Turkmenistan, Uzbekistan Looking To Strategically Cooperate Over Trade & Manufacturing Investment

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New opportunities are looming as Europe-Asia supply chains move and EU trade agreements are exploited    

Uzbekistan and Turkmenistan are discussing new ways to cooperate in industry and commerce, with the Uzbek Ministry of Investment and Foreign Trade in the form of Deputy Prime Minister – Minister of Investments and Foreign Trade of the Republic of Uzbekistan Sardor Umurzakov discussing the issues with the Turkmenistan Minister of Industry and Construction Production of Turkmenistan Baymyrat Annamamedov.

The potential for cooperation is vital for Uzbekistan in particular, the country is landlocked and needs to rely on neighbours such as Turkmenistan to gain access to markets in the West, including the UK and the EU. Uzbekistan signed off significant trade deals with them both late last year. Uzbekistan can import and export products to Europe, Turkey, Iran and India via the INSTC network, using Turkmenistan’s strategic position and rail to get goods to its Caspian sea ports. It can access China via rail connectivity with Kazakhstan.

During the meeting, measures were discussed to intensify industrial cooperation and create complete value chains with the beneficial involvement of production facilities in the two countries. Uzbekistan has been reforming its state-owned enterprises.

Emphasis was placed identifying the competitive advantages of the Uzbekistan and Turkmenistan economies as strategic, rather than competing partners.

Mechanisms for strengthening interregional cooperation were considered. The parties agreed to strengthen the coordination of the administrations of the regions of the two countries in order to develop new industrial cooperation projects and trade contracts.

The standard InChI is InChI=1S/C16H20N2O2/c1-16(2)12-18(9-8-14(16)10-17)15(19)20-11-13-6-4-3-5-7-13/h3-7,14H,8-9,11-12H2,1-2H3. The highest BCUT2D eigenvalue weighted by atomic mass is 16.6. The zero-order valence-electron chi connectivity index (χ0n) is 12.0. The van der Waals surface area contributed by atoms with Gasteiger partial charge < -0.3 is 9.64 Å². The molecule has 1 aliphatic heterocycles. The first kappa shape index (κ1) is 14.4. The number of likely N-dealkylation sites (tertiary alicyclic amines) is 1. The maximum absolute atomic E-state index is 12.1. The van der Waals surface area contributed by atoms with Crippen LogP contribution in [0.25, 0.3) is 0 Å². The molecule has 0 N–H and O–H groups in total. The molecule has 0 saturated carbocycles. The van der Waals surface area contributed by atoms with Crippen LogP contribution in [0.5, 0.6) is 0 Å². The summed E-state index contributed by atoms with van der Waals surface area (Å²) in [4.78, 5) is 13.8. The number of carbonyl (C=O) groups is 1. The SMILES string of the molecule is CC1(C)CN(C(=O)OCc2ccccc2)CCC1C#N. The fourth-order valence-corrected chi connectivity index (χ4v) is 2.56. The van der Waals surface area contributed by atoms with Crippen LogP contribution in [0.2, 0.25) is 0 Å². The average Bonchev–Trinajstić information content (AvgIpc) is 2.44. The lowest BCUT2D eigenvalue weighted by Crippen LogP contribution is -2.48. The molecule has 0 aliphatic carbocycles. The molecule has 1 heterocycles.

During the talks, the parties emphasized tangible growth in the indicators of economic partnership between the two countries.

Over the past 4 years, the volume of Uzbek-Turkmen trade has increased 5 times, and in 2021, bilateral trade grew 65% compared to the previous year.

In addition, mutual readiness was expressed to organize visits of delegations of ministries and departments of Uzbekistan and Turkmenistan to exchange experience in the field of food security – a hot topic now that the Ukraine conflict has disrupted supply chains.

Turkmenistan is not a member of any regional trade bloc and has maintained a position of neutrality since the collapse of the USSR. However, it is linked to Uzbekistan via the Trade and Investment Framework Agreement (TIFA) which includes the United States, Kazakhstan, Tajikistan, Kyrgyzstan, and Uzbekistan. TIFA was established to provide a regional forum to discuss ways to improve investment climates and expand trade within Central Asia, although that has now been overtaken somewhat by the Shanghai Cooperation Organisation of which Uzbekistan is a member and Turkmenistan a permanent guest.

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Chris Devonshire-Ellis is the Chairman of Dezan Shira & Associates. The firm assists British and Foreign Investment into Asia and has 28 offices throughout China, India, the ASEAN nations and Russia. For strategic and business intelligence concerning China’s Belt & Road Initiative please email silkroad@dezshira.com or visit us at www.dezshira.com